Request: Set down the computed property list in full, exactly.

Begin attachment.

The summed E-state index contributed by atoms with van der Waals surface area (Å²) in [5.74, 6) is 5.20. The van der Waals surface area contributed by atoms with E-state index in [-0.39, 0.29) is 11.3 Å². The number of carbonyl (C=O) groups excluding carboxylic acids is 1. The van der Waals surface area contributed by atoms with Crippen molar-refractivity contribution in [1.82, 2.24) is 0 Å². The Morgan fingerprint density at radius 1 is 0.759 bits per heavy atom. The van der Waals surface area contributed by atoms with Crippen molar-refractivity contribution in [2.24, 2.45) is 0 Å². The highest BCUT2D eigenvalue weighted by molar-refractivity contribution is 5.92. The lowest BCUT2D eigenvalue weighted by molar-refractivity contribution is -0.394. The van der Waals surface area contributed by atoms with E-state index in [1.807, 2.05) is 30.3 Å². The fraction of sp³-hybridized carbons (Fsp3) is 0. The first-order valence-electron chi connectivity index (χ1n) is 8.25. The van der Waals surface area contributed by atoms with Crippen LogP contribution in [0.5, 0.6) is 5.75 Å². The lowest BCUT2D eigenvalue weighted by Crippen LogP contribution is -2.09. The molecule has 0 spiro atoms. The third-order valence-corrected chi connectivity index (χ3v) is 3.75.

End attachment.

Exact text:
The summed E-state index contributed by atoms with van der Waals surface area (Å²) in [5.74, 6) is 5.20. The van der Waals surface area contributed by atoms with E-state index in [-0.39, 0.29) is 11.3 Å². The number of carbonyl (C=O) groups excluding carboxylic acids is 1. The van der Waals surface area contributed by atoms with Crippen molar-refractivity contribution in [1.82, 2.24) is 0 Å². The Morgan fingerprint density at radius 1 is 0.759 bits per heavy atom. The van der Waals surface area contributed by atoms with Crippen molar-refractivity contribution in [2.24, 2.45) is 0 Å². The highest BCUT2D eigenvalue weighted by molar-refractivity contribution is 5.92. The lowest BCUT2D eigenvalue weighted by molar-refractivity contribution is -0.394. The van der Waals surface area contributed by atoms with E-state index in [1.807, 2.05) is 30.3 Å². The fraction of sp³-hybridized carbons (Fsp3) is 0. The first-order valence-electron chi connectivity index (χ1n) is 8.25. The van der Waals surface area contributed by atoms with Crippen LogP contribution in [0.5, 0.6) is 5.75 Å². The lowest BCUT2D eigenvalue weighted by Crippen LogP contribution is -2.09. The molecule has 0 spiro atoms. The third-order valence-corrected chi connectivity index (χ3v) is 3.75.